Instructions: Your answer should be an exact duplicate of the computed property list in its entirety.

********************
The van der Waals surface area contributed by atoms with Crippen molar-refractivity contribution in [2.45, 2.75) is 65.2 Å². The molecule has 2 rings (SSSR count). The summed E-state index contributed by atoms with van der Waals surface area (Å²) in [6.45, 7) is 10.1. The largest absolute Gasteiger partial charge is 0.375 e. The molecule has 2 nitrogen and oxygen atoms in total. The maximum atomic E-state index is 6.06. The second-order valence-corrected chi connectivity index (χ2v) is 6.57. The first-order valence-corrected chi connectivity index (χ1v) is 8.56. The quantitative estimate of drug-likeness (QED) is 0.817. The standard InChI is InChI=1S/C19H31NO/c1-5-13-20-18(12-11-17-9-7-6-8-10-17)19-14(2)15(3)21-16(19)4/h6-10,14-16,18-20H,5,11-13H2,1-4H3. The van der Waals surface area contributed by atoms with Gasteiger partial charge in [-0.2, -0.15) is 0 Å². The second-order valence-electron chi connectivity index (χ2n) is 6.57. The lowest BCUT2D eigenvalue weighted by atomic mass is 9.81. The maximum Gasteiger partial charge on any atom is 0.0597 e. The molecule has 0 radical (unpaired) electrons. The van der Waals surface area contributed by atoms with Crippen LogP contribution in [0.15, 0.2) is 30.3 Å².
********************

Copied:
The van der Waals surface area contributed by atoms with Crippen molar-refractivity contribution in [2.45, 2.75) is 65.2 Å². The molecule has 2 rings (SSSR count). The summed E-state index contributed by atoms with van der Waals surface area (Å²) in [6.45, 7) is 10.1. The largest absolute Gasteiger partial charge is 0.375 e. The molecule has 2 nitrogen and oxygen atoms in total. The maximum atomic E-state index is 6.06. The second-order valence-corrected chi connectivity index (χ2v) is 6.57. The first-order valence-corrected chi connectivity index (χ1v) is 8.56. The quantitative estimate of drug-likeness (QED) is 0.817. The standard InChI is InChI=1S/C19H31NO/c1-5-13-20-18(12-11-17-9-7-6-8-10-17)19-14(2)15(3)21-16(19)4/h6-10,14-16,18-20H,5,11-13H2,1-4H3. The van der Waals surface area contributed by atoms with Gasteiger partial charge in [-0.2, -0.15) is 0 Å². The second-order valence-electron chi connectivity index (χ2n) is 6.57. The lowest BCUT2D eigenvalue weighted by atomic mass is 9.81. The maximum Gasteiger partial charge on any atom is 0.0597 e. The molecule has 0 radical (unpaired) electrons. The van der Waals surface area contributed by atoms with Crippen LogP contribution in [0.15, 0.2) is 30.3 Å².